For too many years the perceived impression of “film
composers” - always used as a pejorative term, and usually spoken
with a sneer - was of talentless hacks who couldn’t make it
in the world of real concert music. This was akin to Mozart’s
expression: “those who can, do, those who can’t, teach”. Over
the past thirty years, starting with RCA’s Classic Film Scores
series, interest in music for film – a much more sensible term
– has grown and the composers are now seen as Composers (with
a capital C). The concept of “hacks” has, I hope, been dispelled
once and for all.
Looking at Max Steiner’s background, one thing he could
never be accused of was being was a talentless hack. Maximilian
Raoul Walter Steiner was born in 1888 in Vienna and his godfather
was Richard Strauss. His
paternal grandfather (also named Maximilian
was the influential manager of Vienna's Theater an der Wien.
His father was Gabor Steiner (1858-1944), Viennese impresario and carnival and exposition
manager, who built
the Ferris wheel – the Riesenrad
– in the Prater, which would become the setting for a key scene
in Carol Reed’s The Third Man (1949). His
mother owned three of Vienna's favorite restaurants, and amongst
the family friends were Jacques Offenbach and Johann Strauss
Steiner, a prodigy in composition, received piano lessons from Johannes
Brahms, and, when fifteen years of age, enrolled at the Imperial
Academy of Music - now the University of Music and Performing
Arts, Vienna. He was taught by Gustav Mahler, amongst others.
His incredible musical ability allowed him to complete the Academy's
eight-year curriculum in only one year, and he was awarded their
One year later, Steiner wrote the book, lyrics and music, and conducted
the year long run, of a mucial comedy The Beautiful Greek
Girl. In 1914 he found himself working in London and on
the declaration of war was classified an enemy alien, but through
the friendship of the Duke of Westminster he was granted exit
papers and headed for New York.He arrived there in December
1914 with $32 in his pocket. Thereafter he worked on Broadway
for fifteen years as arranger, orchestrator and conductor for
such composers as Victor Herbert, Jerome Kern, Vincent Youmans
and George Gershwin.
Steiner went to Hollywood in 1929 to score the film version of Florenz
Ziegfield’s Rio Rita, and produced his own first score
in 1931 for Wesley Ruggles’s Cimarron. Two years later
his score for King Kong made his reputation and he continued
to work in Hollywood until his death in 1971. Steiner usually
worked with orchestrator Murray Cutter (1902–1980).
Steiner wrote music for all types of film – western: Santa Fe Trail
(1940) and They Died with Their Boots On (1941); biography:
The Life of Emile Zola (1937) and Sergeant York
(1941); romance: Casablanca (1942) and film noir: The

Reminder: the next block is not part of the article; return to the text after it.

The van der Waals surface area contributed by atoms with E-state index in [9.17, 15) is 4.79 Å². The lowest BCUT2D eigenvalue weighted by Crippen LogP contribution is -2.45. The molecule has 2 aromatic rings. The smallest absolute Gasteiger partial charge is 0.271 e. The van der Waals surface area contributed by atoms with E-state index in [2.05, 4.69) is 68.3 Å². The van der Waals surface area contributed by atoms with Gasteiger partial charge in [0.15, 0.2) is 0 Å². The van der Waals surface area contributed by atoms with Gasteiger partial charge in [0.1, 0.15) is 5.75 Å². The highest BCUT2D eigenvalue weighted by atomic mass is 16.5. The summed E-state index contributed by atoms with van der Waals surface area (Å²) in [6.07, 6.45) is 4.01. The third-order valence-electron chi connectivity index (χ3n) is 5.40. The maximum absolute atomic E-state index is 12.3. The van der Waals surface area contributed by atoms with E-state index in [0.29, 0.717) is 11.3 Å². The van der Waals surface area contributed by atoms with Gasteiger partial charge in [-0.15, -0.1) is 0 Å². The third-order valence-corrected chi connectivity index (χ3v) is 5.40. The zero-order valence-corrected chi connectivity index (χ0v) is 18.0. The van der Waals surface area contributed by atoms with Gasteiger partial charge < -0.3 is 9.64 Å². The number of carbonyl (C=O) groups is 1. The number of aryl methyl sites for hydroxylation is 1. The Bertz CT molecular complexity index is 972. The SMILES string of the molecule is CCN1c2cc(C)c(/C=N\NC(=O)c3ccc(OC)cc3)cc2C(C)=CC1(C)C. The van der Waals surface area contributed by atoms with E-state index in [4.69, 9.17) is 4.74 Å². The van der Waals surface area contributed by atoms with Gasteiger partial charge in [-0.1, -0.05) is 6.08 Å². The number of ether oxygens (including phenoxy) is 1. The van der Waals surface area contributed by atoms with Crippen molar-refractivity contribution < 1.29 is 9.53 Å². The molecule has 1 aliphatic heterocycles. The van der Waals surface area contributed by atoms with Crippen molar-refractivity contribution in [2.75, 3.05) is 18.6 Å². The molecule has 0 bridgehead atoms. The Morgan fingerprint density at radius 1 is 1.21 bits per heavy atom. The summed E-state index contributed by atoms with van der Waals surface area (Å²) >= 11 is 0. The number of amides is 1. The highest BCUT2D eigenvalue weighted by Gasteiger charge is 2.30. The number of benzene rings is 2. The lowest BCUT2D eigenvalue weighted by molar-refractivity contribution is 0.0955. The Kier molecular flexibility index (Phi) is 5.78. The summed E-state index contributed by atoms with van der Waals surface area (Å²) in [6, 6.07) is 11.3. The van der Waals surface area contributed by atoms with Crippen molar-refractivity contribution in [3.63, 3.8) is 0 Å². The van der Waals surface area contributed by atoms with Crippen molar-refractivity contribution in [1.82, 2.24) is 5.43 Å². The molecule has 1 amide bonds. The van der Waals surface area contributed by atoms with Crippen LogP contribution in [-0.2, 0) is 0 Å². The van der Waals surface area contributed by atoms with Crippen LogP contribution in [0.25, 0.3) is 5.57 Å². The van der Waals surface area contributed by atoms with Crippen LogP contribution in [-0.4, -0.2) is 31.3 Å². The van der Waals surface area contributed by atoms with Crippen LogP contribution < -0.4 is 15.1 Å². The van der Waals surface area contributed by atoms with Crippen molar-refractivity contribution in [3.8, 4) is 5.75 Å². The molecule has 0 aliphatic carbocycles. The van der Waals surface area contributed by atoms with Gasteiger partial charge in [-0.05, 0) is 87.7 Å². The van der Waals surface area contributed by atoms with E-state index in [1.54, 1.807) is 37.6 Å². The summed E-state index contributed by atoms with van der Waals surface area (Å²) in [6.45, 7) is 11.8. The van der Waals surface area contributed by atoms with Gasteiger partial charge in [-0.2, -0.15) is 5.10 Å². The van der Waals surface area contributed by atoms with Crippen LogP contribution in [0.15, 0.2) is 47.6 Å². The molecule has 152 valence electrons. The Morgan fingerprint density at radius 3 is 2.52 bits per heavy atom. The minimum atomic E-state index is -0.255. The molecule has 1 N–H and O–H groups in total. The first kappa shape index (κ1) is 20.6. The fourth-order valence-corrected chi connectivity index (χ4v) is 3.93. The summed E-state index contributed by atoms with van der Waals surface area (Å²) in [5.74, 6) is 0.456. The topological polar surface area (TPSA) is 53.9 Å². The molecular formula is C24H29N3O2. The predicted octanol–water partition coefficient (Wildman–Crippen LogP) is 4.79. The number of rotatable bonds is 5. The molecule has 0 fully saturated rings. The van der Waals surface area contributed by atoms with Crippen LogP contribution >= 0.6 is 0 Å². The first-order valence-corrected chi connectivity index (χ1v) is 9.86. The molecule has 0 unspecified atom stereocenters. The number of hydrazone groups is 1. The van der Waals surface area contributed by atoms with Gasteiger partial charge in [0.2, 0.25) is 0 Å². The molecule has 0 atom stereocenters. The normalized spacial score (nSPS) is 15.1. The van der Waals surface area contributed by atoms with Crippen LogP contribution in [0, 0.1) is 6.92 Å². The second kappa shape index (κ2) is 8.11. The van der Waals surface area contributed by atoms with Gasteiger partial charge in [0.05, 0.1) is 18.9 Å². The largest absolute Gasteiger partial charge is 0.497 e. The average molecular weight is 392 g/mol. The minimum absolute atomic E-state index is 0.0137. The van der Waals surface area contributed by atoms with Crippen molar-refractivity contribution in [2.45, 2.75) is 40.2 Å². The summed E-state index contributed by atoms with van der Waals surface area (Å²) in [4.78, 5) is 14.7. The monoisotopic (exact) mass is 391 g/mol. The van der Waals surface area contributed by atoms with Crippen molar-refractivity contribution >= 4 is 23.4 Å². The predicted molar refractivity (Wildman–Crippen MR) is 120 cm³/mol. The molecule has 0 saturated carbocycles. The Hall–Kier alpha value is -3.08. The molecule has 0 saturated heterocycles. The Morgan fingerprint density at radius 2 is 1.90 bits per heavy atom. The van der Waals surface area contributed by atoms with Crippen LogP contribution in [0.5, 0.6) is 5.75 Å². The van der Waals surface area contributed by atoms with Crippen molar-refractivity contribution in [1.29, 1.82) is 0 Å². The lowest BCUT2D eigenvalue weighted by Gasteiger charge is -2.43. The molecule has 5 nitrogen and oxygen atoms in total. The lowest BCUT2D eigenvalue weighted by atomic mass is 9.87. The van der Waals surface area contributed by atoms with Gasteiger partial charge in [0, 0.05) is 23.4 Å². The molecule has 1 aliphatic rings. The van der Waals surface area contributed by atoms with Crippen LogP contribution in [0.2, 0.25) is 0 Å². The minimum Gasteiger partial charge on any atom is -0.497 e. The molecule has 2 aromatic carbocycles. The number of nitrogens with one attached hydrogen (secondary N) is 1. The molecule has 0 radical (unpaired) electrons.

Big Sleep (1946) - receiving 26 Oscar nominations and winning
three. His favourite kind of film was a Bette Davis drama, and
here we have two of them, and one of his epic adventure scores.
All This, and Heaven Too is a large undertaking – over 100 minutes of music,
of which we are given 45, more than enough to satisfy listeners.
Although set in 1841 Steiner didn’t make any concessions to the
music of the period (except for the use of Gluck’s Armide Overture), there’s
a healthy bit of Americana and some good, full bloodied, romantic
love music. Most impressive is track 11, an elegy for the dying,
and subsequently dead, Duke. Steiner is at his most eloquent here.
The story of A Stolen Life concerns twins – one
good, one bad, both played by Bette Davis – and the triumph
of the good one over her sibling. It’s not a new story by any
means, films with this plot are still being made, but what made
this film special was Bette Davis. The music is more varied
than that for All This, and Heaven Too but it still contains
Steiner’s rich lyricism and romantic love music, and there’s
also an amount of Americana – the film is set in New England.
The Treasure of the Sierra Madre is one of the best depictions of greed and
the effects it has on three men. Set in Mexico in modern times
- B. Traven’s book was published in German in 1927 and in English
in America in 1935 - it offers great performances from Humphrey
Bogart, Walter Huston (the director’s father) and Tim Holt.
Starting in a light-hearted manner the music follows the downfall
of the three men as they find gold, lose friendship and end
in death and disillusion. If you’ve never seen the film I’ve
just ruined the ending for you.
A leitmotif portraying the prospectors’ journey binds
the score together, appearing in many different guises. This
music is much grittier than the other scores here discussed
and it’s all the better for it: it shows Steiner could write
“hard bitten” music as well as a romantic tune.
Incidentally, the novelist B Traven relished his privacy
and went out of his way to hide from any kind of publicity. In
1978 Will Wyatt made a documentary for the BBC entitled B Traven:
A Mystery Solved. It’s worth watching to get some background
to this strange writer, and it includes an interview with John
Huston, director of The Treasure of the Sierra Madre. Find
Like Korngold, Steiner considered his film scores as
operas without singing and wrote not just descriptive cues but
long, continuous, stretches of music which covered several scenes,
or even reels of film – track 9 is a good example of how Steiner
could compose on a large scale and cover many different moods
In general, the performances are excellent – in the Bette
Davis CD the upper strings seemed stretched at times, but there’s
no such problems in the other CD – the sound is bright and clear
and the notes, by Rudy Behlmer, are good; both booklets contain
information by John Morgan about the restorations he has undertaken
on the scores - the same notes which are oddly lacking in the
Alfred Newman disk reviewed elsewhere.
It is a real pleasure to welcome these re-issues of fine
music for film.